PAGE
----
Sec. 16. FREEDOM OF CONSCIENCE; NO PREFERENCE TO BE GIVEN TO ANY RELIGIOUS ESTABLISHMENT OR MODE OF WORSHIP. You mean people have a right not to believe in Global Warming?

    Sec. 17. RELIGIOUS TESTS AND PROPERTY QUALIFICATIONS PROHIBITED. Quick, what year did Noah land on Mt. Ararat?

  • GregS

    Here is one reason why we need a constitutional amendment guaranteeing the right to bear arms.

    John Revel, a native of Utah legally checked his gun into the airport before a flight. When he missed his connection in New Jersey, he retrieved his baggage and stayed in a hotel for the night. The next day he was arrested for gun possession at the airport when attempting to check his baggage on the connecting flight.

    He spent 10 days in jail.

    It is not that hard to write laws that guarantee citizens a right to carry a gun while denying the same right to felons.

    It is a sad fact, but we need redundancy in the law to avoid insanity like this.

  • jfh

    OF COURSE WE NEED IT.

    Having such an amendment will bind state laws to the state constitution, and limit state laws of dubious constitutionality.

    It might even help in limiting the DFL pandering to professional victimizers.

  • Dr. Doom

    Define “arms”. In 1789, I think every firearm known to the forefathers was a single-shot muzzle loader. If Billy The Kid had showed up in Tucson with his six-shooter, how many dead would we have had? What is or should be the boundary between reasonable recreational or defensive “arms” and weapons of (relative) mass destruction.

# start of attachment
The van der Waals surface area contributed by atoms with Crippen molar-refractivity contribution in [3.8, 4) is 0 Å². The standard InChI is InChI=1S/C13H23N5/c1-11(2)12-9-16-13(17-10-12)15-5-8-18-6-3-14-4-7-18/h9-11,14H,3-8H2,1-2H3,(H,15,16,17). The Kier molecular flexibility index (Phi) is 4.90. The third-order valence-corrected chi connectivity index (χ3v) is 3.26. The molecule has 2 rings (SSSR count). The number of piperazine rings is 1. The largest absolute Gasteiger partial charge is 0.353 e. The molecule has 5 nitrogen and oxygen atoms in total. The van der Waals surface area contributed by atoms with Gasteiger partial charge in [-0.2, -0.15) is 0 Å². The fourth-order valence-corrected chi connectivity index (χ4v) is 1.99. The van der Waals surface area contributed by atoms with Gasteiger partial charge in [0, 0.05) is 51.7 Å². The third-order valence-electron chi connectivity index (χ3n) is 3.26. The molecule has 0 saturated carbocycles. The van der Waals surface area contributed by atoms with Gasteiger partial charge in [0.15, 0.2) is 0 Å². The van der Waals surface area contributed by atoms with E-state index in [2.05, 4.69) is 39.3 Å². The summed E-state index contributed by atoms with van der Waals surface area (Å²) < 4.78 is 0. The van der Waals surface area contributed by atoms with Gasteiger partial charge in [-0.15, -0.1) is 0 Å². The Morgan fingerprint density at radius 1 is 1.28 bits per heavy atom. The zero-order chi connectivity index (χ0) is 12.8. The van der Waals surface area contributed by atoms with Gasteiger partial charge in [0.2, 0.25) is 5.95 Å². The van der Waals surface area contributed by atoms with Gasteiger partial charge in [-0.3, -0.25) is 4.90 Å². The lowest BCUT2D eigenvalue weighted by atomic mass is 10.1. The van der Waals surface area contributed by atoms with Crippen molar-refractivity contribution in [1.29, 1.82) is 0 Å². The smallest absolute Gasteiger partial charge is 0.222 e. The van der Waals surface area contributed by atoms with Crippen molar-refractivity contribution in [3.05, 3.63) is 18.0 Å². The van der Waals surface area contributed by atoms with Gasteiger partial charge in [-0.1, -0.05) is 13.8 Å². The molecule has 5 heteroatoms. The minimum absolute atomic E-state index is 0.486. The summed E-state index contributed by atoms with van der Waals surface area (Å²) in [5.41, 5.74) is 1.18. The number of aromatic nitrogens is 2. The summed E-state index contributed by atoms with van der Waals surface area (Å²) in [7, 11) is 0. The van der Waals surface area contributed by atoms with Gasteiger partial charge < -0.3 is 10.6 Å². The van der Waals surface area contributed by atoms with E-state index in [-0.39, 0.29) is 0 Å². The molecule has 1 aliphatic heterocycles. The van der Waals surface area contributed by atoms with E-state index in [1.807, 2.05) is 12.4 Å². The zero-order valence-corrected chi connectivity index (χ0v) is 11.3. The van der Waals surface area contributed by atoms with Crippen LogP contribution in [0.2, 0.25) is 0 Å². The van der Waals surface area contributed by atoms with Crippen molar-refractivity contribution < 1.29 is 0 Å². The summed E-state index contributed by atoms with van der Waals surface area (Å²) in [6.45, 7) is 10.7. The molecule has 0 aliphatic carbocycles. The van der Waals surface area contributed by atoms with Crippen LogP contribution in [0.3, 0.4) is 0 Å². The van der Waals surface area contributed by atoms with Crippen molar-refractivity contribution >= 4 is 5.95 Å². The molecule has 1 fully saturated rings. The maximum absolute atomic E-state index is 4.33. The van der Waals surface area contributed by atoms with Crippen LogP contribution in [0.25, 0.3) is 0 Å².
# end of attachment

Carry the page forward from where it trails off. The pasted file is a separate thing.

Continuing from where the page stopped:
While you’re at it, define “citizen”. Does the term include former felons, drug or alcohol abusers, the mentally ill, the mentally or physically handicapped?

    Technology changes, peoples views change, the world changes. Once enacted, this amendment would be present huge judicial interpretation problems while being almost impossible to undo. Can’t we rely on our legislators to enact reasonable laws that can be rewritten as our society evolves?

  • GregS

    There is no doubt that the lethality of weapons has increased since the nation’s founding. Case in point, over 4,000 people were killed on 9/11 because of box-cutters. Obviously, we should ban box-cutters and scissors before taking on the less lethal assault weapons.

    As for felons and people with mental problems, you have a point. They should be banned from possessing weapons, including box-cutters and scissors – and any amendment will do that.

    But your last point is the most important, history teaches us that we cannot rely on legislatures to enact reasonable laws, especially not in a state like Minnesota where the DFL is dominated by hard-core urban leftists.

    The case in New Jersey (cited above) is an excellent illustration of what can happen without constitutional guarantees.

  • Bob Collins

    Can we please retire the tired old rhetoric on both sides of this issue. We’ve all heard this before.

    Everyone say something new.

  • mindtron

    personally I don’t really see how we need this amendment, but most of all I don’t see how this kind of stuff is more important than figuring out a budget and how we are going to create jobs.

    If this is truly important can we please debate it later in the session?

  • jfh

    I said something new, Bob. Take another look at my previous comment.

    Binding state law to an RKBA amendment would limit the flak from the urban left and possibly limit the flak for further law from the right..

    Would you rather I comment on the quality of bleater thinking?